I got the 5245-6000 some two months ago as my first vintage Seiko. In addition it has been my first King Seiko and my second Special (got the Grand Seiko SBGH035 first)
Now two months and a macro lens later, here are some more shots and impressions.
The watch works well with a slightly more formal attire - say business casual for instance. The dimensions are pretty good for wearing with a shirt, with both the 35mm case size and the relatively thin case easily slipping under the cuff when required. The dial is covered with lots of text but back in the day it was a feature for Seiko to be an automatic, officially certified chronometer (and I believe this could have been the last Seiko to wear this description, as far as I know). On the bottom is the applied KS logo, the Special logo and the Hi Beat specification. This is perhaps slightly misleading, as the 5245 movement only beats at 28,800 vph but at the time several manufacturers (including JLC) used this designation for 4 Hz watches.
Here a macro of the case back. The 6000 case is a 'front loader', with the movement being removed from the front of the monocoque case - designed in this way for improved water resistance. It comes with some instructions as to movement removal and how to operate the fast movement adjustment mechanism (the watch can be regulated with a screw without opening the case - a pretty cool feature). There is also an engraving for the original owner but I do not read Japanese so cannot tell what it says...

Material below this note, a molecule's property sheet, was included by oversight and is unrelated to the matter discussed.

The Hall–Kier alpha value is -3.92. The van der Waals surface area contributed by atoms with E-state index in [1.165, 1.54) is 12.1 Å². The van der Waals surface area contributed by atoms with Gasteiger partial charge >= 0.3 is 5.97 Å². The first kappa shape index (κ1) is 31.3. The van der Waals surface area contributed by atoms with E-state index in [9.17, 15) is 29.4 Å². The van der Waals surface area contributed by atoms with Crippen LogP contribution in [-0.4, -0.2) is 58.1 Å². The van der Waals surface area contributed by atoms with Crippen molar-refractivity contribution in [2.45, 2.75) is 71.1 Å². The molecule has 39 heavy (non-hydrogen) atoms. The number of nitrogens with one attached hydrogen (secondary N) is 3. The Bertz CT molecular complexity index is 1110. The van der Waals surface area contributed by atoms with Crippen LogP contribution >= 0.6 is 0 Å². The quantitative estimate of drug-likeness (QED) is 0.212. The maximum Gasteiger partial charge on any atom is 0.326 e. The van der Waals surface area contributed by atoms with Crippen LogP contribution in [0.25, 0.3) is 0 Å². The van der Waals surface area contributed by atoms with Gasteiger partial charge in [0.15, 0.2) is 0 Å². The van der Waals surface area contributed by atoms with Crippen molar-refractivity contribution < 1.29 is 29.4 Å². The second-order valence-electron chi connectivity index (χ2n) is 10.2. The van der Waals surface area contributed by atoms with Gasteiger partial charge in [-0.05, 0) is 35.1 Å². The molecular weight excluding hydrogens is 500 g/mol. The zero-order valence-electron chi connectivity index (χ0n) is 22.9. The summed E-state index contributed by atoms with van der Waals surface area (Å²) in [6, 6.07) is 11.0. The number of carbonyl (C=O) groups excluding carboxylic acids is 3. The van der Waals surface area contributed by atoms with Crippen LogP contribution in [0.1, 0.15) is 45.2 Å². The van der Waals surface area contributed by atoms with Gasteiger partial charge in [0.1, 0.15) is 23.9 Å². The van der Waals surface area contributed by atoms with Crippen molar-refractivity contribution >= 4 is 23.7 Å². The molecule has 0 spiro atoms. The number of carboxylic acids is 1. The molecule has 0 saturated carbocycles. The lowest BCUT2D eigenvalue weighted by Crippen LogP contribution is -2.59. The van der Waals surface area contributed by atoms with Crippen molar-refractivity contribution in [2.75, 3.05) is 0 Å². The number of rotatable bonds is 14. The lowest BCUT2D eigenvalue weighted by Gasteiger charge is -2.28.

Here a picture of the crown and the side of the case. The crown has a KS logo applied and is relatively easy to operate. What you cannot do with it, though, is to wind the watch. So like with the Seiko 5 watches a lasso movement is required for the initial charging... The setting of the time is pretty standard fare and the watch has a quick set mechanism for the date.
Here a dial detail to show the linen finish, the applied hour indices and KS logo. The dial looks impeccable when looked at with the naked eyebut shows the 45 years of age when viewed under a macro lens. Decent but far from NOS.
Here a picture showing the hands. As popular at the time with a black line at the centre of the hour and minute hands, and a plain seconds hand. The finish and execution of the hands are a lot better than my skills with lighting the macro shot
Here the top of the dial, with the poorly reattached Seiko logo. Not very visible with the naked eye but something I intend to get fixed at the next service, since I cannot stop thinking about it since I've seen it under a macro
Some 'dusting' around the date window would not go amis, either...
Last but not least a Blomman style shot of the complete watch. While this has been my first vintage Seiko, it is most certainly not the last. I quite like it overall and the details - even if the watch is far from impeccable - are quite appealing in my humble opinion.
Thanks for viewing!